What Can I Do With My 401(k) If I’ve Been Laid Off?

It’s a complex World isn’t it? They say the recession is global now and that means you are not alone when laid off. So don’t take it personal but do take a key decision on your 401 (k). Basically you have 3 options.

1) Do nothing and leave your 401(k) funds in your ex-employers plan.
2) Take the money and run.
3) Roll your contributions over into another qualified individual retirement account (IRA).

If your employer gives you the necessary information to properly choose your options, then good! If he doesn’t however, be sure to call the fund administrator and get the facts.

A really important thing to know is whether you are fully ‘vested’. The money you paid out of your monthly salary is always yours, but your employers’ contributions will depend on your tenure. If you’ve been at this workplace for years rather than months then you’re most likely 100% vested.
Lots of people take option 1 and leave their 401(k) with their ex employer fund because it is the easy thing to do. However it is probably not the wisest course of action. Your former employer will no longer want the trouble and costs of administering your account. You may be billed for it. You will no longer be entitled to the support of the fund administrators. You will not be able to take out loans against your 401(k) either. Finally there is always the danger that you may lose track of your account, especially if you move a long distance away.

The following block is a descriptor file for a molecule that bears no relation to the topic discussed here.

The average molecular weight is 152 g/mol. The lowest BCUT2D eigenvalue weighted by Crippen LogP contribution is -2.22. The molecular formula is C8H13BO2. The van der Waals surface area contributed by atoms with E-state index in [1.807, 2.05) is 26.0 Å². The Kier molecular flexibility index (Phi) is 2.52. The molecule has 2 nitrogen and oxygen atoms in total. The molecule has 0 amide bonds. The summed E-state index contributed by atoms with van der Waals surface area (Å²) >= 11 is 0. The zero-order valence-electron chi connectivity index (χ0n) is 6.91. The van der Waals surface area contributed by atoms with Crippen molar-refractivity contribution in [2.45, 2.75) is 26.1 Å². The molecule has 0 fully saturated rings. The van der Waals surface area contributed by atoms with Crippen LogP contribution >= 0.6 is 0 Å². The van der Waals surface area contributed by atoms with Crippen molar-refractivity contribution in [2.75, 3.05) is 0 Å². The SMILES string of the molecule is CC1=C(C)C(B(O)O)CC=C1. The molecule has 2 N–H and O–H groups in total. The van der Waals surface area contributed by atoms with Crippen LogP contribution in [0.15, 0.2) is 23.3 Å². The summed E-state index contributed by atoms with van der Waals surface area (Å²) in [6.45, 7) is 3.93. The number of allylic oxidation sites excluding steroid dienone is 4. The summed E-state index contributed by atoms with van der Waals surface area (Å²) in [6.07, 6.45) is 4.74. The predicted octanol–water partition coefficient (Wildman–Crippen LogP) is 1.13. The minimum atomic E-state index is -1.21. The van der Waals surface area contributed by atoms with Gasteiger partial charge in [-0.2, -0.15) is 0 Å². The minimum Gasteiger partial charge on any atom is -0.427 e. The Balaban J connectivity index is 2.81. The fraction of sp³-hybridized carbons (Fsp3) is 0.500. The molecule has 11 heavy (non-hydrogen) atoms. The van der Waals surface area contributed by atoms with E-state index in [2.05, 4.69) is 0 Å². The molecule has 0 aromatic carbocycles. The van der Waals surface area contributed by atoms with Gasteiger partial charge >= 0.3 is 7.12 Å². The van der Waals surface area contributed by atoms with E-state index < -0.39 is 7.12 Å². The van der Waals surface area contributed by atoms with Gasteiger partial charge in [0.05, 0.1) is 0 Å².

There is a big penalty to pay if you take the cash from your 401(k) account. Your employer will automatically take 20% for the IRS before sending you your check. Failure on your part to place your funds into another qualifying IRA within 2 months of withdrawing will also make you liable for tax and a 10% early withdrawal penalty. Only people older than 59 years and 6 months are exempt from this.
So in truth option 3, rolling over to a new IRA, is the best option. You will be required to make up the 20% deduction but you can get this back through your next tax return. If you are fortunate enough to find another job more or less immediately you can do a direct rollover from your old 401(k) to the new one. Simply notify your old employer of the address and they will forward a check without fuss, taxes or withholding charge.
If you are not so fortunate and have to find an IRA you will have to take an ‘indirect’ rollover. The check made out t o you for 80% of your entitlement. I.e. minus 20% withheld by the employer and now with the IRS. You can reclaim this amount but you are still subject to the 10% early withdrawal penalty and taxes.


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